Ice plants, also known by their scientific name Delosperma, are a unique and captivating addition to any garden. Native to South Africa but now naturalized around the world, these succulents thrive in hot climates and poor soil conditions, making them an ideal choice for xeriscaping or rock gardens. With their ability to withstand drought, ice plants are a perfect groundcover option for covering large landscapes. Not only do they add a vibrant touch to your outdoor space, but they also play a vital role in attracting bees and butterflies for pollination purposes and preventing soil erosion.
The Mesmerizing Story Behind the Ice Plant’s Name
Have you ever wondered how the ice plant got its name? This resilient plant owes its unique moniker to the remarkable cells that line its aerial surface. These cells have a mesmerizing quality as they reflect light, sparkling like ice crystals under the sun. The Ice Plant, scientifically known as Mesembryanthemum crystallinum, is highly salt-tolerant and has become naturalized worldwide, originating from its South African roots. So, when you witness its glistening beauty, remember the story behind its enchanting name.
Surviving the Chills of Winter
Ice plants are known for their resilience, but winter temperatures can pose a challenge. While they can tolerate temperatures as low as 15°F, anything colder might hinder their comeback in the following spring season. To protect them during harsh winter freezes, it’s best to use a thermal plant blanket, ensuring their survival and vibrant return.
A Burst of Color and Height
Ice plants come in various varieties, each with its unique characteristics. Most ice plants grow to about two inches in height, while some reach up to six inches. These plants are hardy and thrive in USDA Hardiness Zones 8 to 10. Familiarize yourself with your gardening zone to make the most of your ice plant’s potential.
Among the ice plant varieties, the Hardy Yellow (Delosperma) stands out as the most popular choice. With its delightful blooms during spring and throughout the summer months, it outshines its counterparts. Its vibrant yellow flowers add a touch of sunshine to any garden. Just imagine the joy of witnessing these bright blooms in full bloom!
Yellow Flowering ice plant in front of Guzman’s Greenhouse Store
The purple ice plant, known as Delosperma cooperi, closely follows the Hardy Yellow in popularity. This vigorous and fast-growing variety spreads quickly and can be easily propagated. Simply prune off a stem and plant it in cactus soil, and soon you’ll witness new growth. While the purple ice plant also needs full sun, it requires slightly more frequent watering. It can handle a little shade but thrives longer and blooms more extensively when exposed to full sun.
Image by Davgood Kirshot from Pixabay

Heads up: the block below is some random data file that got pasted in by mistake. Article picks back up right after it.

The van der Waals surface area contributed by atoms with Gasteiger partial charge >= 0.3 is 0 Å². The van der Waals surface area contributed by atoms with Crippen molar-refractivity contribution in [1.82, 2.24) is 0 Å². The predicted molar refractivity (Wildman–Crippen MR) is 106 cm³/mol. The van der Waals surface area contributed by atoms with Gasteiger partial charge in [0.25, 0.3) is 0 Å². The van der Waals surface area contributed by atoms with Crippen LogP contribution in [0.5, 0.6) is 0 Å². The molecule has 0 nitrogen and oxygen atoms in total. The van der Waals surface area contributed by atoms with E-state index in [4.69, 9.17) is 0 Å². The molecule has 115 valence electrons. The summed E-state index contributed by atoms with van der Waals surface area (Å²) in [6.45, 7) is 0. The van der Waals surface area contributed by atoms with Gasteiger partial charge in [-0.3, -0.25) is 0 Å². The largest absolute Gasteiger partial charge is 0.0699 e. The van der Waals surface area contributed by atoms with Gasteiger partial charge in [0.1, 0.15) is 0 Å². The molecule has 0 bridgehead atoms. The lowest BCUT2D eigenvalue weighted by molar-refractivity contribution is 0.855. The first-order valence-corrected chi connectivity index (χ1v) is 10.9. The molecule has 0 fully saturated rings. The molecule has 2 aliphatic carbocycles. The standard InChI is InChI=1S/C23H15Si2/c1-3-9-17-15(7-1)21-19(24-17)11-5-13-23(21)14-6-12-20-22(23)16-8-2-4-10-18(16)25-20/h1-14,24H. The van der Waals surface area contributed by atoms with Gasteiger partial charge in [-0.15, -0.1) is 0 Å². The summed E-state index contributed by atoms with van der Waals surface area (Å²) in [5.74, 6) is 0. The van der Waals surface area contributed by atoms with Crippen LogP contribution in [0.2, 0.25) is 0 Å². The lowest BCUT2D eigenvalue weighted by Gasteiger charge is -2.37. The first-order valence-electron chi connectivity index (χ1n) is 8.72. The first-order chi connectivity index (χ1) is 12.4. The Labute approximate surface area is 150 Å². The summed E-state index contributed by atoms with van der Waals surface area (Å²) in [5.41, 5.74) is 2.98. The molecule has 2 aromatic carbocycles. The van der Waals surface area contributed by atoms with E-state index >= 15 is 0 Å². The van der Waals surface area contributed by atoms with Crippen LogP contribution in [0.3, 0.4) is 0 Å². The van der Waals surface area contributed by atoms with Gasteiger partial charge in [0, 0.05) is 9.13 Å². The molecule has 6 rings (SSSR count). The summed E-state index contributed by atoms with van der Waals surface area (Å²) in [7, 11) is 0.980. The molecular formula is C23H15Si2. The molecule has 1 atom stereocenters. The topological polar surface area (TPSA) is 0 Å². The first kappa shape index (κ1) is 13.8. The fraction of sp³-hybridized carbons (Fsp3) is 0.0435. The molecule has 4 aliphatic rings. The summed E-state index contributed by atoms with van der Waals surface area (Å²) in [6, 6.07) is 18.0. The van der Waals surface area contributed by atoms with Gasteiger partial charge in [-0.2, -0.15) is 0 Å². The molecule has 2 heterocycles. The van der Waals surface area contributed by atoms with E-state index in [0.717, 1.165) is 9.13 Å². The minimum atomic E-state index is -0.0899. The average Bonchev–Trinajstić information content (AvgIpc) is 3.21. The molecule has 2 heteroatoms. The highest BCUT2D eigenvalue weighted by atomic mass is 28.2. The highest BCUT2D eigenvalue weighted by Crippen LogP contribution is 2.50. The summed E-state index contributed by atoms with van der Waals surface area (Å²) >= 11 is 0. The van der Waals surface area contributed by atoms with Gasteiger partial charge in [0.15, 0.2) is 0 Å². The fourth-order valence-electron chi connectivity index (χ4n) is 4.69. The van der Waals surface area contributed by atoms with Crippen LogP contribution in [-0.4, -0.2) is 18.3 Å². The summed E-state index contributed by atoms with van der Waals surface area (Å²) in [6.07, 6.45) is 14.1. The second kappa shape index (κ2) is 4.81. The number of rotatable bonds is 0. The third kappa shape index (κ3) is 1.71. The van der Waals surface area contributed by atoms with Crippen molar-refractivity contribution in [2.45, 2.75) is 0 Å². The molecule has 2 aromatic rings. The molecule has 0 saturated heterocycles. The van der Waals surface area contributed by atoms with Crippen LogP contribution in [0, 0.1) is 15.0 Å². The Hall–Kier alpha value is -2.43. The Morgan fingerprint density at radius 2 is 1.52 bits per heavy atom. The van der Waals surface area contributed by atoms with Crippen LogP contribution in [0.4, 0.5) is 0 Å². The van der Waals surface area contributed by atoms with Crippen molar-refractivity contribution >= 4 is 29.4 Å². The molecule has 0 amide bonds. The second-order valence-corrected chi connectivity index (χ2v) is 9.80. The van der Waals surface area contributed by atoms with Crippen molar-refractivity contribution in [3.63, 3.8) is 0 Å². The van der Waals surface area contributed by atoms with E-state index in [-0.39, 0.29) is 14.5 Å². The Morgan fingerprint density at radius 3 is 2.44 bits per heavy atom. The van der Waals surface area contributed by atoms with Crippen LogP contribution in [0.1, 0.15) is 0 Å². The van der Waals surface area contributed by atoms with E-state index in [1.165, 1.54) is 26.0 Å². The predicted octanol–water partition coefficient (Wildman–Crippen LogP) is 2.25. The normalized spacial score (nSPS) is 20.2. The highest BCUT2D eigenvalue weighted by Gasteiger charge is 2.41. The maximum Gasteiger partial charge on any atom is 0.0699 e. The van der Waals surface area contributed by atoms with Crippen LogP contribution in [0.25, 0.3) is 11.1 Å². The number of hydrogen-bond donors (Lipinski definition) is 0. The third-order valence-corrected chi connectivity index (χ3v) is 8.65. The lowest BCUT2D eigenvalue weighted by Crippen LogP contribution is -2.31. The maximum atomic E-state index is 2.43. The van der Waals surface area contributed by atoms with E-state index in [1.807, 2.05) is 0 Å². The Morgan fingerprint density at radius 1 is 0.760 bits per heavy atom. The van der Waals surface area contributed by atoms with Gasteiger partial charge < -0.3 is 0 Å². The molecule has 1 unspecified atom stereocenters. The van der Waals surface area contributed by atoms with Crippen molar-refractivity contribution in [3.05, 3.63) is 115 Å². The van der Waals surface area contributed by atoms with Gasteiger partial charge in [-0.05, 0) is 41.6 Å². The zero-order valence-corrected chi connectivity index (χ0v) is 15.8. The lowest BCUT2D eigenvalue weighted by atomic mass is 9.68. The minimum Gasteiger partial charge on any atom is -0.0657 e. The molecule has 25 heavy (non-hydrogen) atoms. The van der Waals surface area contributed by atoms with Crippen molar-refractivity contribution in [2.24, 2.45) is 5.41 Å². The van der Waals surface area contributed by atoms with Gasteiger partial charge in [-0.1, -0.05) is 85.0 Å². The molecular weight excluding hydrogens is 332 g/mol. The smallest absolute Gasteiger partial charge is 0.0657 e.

The red ice plant shares the same sun and water requirements as its yellow and purple counterparts. With its captivating red blooms, this variety adds a vibrant touch to any garden bed or container.
For a breathtaking burst of colors, look no further than the Orange Ice Plant. With its spectacular bright orange and purple flowers, this variety thrives in both decorative pots and in-ground plantings. To extend the blooming period, consider deadheading the expired blooms during the summer season. Whether you choose to showcase them in containers or in the ground, these ice plants will provide a fantastic burst of spring color. And the best part? Ice plants are considered perennials in the Southwest and surrounding areas, so you can enjoy their beauty year after year.
Orange and Purple ice plant – Image by mika irene goldammer from Pixabay
Ease of Maintenance and Possible Challenges
Ice plants are incredibly low-maintenance and resistant to disease and insects. They prefer well-drained soil and will thrive with more frequent watering during the mid-summer heat in hot regions. Occasional pruning in late winter or early spring will promote new growth, ensuring your ice plants remain lush and vibrant.
While ice plants are generally trouble-free, scale insects may occasionally pose a threat. Familiarize yourself with the signs of scale insect infestation and promptly address any issues. Keep in mind that numerous hybrid ice plants are available in local gardening stores, offering you a wide array of options to explore.
It’s worth noting that birds may be attracted to ice plants, especially in areas with little human traffic. If you wish to protect your plants from feathered visitors, consider incorporating bird repellent techniques. After all, you wouldn’t want your beautiful ice plants to become a bird buffet.
Ice plants are more than just visually appealing additions to your garden. They embody resilience, adaptability, and a splash of natural beauty. So why not invite these enchanting succulents into your life and experience the joy of a colorful spring? Visit Ames Farm Center to discover a selection of ice plants that will transform your outdoor space into a vibrant oasis.
*Note: This article is solely for informational purposes and is not intended as professional gardening advice.